The Canadian Centre for Policy Alternatives has a pretty good report here (pdf). Runesmith has a good post on it.
An EI boost seems like a good idea, people aren't likely to just save that money if they're unemployed. Further, if more people keep their jobs than expected (say, due to other stimulus) there will be fewer EI applicants, right?
Similarly, help for poverty action, low income seniors and the working poor would be spent not saved. And those people would need help the most.
I really like the Pension Guarantee Fund idea. I expect anyone close to retirement might be pretty worried about their pension now, making an excuse to cut their spending. Further, if a pension fund fails it sends a BIG message about lack of confidence in the economy. It's the same situation for retirees with RRSPs, but I don't see how you could help boost RRSP value except through general recovery of equity values. Anyway, if someone does retire it potentially opens a job for a replacement.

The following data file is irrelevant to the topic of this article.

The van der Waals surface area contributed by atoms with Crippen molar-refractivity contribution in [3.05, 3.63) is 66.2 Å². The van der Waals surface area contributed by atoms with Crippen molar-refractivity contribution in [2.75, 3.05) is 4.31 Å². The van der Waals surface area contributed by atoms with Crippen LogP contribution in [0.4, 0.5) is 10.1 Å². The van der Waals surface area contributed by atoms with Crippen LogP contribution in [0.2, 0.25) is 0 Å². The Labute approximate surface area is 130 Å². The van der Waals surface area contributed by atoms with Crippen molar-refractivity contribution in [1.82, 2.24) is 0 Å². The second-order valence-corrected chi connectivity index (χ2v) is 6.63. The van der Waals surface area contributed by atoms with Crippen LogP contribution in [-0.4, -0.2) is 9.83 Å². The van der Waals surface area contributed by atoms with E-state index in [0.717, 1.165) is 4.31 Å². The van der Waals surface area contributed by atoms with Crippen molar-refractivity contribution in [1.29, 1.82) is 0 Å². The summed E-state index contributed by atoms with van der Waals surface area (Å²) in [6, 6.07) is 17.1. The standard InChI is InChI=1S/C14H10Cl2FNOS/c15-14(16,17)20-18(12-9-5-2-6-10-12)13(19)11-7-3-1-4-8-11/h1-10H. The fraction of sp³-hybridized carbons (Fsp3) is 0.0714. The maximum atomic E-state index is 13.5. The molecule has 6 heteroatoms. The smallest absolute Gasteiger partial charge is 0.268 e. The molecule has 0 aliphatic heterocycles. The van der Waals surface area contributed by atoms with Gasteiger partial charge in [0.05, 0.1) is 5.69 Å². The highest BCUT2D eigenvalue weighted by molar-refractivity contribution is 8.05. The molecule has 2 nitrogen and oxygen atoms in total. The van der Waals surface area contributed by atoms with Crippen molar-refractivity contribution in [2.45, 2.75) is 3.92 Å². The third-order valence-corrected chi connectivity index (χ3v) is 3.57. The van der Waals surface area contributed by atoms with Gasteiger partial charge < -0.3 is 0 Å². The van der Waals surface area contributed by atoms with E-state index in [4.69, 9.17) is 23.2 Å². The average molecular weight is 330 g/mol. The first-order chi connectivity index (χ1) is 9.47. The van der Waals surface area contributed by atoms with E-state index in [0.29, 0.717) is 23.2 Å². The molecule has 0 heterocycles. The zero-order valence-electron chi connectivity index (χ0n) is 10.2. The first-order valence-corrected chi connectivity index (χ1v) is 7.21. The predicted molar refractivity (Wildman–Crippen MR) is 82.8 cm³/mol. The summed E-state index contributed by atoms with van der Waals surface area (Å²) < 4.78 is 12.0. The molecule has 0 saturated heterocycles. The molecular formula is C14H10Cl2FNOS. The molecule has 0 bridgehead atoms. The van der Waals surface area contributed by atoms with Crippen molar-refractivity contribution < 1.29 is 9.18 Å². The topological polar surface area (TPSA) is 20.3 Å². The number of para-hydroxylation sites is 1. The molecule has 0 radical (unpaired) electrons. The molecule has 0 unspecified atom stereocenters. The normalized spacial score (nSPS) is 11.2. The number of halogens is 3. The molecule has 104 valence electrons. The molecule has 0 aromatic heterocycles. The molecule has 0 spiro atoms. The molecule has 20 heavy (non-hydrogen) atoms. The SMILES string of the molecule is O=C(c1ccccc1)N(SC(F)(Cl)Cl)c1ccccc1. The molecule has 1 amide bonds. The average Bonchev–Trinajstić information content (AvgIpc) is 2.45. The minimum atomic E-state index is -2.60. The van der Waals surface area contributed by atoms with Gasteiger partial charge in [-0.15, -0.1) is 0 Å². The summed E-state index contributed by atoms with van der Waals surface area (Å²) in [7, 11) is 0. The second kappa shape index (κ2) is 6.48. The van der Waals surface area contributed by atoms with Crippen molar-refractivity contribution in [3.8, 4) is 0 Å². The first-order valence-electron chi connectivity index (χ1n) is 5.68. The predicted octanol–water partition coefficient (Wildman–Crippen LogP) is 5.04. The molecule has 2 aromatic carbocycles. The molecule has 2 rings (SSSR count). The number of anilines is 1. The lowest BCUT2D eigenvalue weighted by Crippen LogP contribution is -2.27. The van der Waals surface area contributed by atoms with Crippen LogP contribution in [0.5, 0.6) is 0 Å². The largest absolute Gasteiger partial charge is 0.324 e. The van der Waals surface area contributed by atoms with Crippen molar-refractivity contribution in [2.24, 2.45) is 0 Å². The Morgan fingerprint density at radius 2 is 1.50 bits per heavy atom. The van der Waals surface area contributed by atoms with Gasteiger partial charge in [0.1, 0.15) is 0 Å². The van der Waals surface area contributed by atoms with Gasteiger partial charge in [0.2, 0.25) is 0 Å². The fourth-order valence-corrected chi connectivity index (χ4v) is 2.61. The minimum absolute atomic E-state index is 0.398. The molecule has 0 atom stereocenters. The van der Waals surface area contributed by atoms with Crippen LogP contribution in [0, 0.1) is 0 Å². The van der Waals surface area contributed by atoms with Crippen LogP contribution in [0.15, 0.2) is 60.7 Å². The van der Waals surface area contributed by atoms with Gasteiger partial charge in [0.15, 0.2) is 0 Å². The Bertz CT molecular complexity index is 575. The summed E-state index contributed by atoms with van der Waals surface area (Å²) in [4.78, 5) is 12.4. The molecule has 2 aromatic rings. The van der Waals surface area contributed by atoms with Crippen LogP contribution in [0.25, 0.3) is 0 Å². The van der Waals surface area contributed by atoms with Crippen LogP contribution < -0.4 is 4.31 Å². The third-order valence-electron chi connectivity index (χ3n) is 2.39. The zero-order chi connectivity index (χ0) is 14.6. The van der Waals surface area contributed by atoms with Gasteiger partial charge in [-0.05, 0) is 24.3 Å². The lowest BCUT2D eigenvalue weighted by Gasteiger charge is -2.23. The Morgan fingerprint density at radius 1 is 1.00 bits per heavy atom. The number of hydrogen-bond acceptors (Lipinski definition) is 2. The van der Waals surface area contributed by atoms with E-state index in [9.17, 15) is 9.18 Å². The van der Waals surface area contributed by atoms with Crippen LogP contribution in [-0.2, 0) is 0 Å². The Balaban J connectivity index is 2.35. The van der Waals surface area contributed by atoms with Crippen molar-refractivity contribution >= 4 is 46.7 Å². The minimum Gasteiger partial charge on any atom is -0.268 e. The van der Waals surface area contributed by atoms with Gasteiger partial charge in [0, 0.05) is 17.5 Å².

Affordable, green housing and renovations for seniors would directly stimulate the construction industry to offset any decline due to residential mortgage difficulties. And I think there is an increase expected in the proportion of the population as seniors, so this would be a good time to invest ahead of that trend.
Even if infrastructure doesn't provide the stimulus we all hope for, it still makes sense to buy it while it's cheap. As well, there have likely been many technological advances (green and otherwise) since the last infrastructure build out that should be of advantage now, whether in cost, quantity or quality.
Tax cuts would only help those who're paying tax, which are the most likely to save any extra for a rainier day. Specifically I think past GST cuts weren't much of a stimulus; more of the same won't be any different.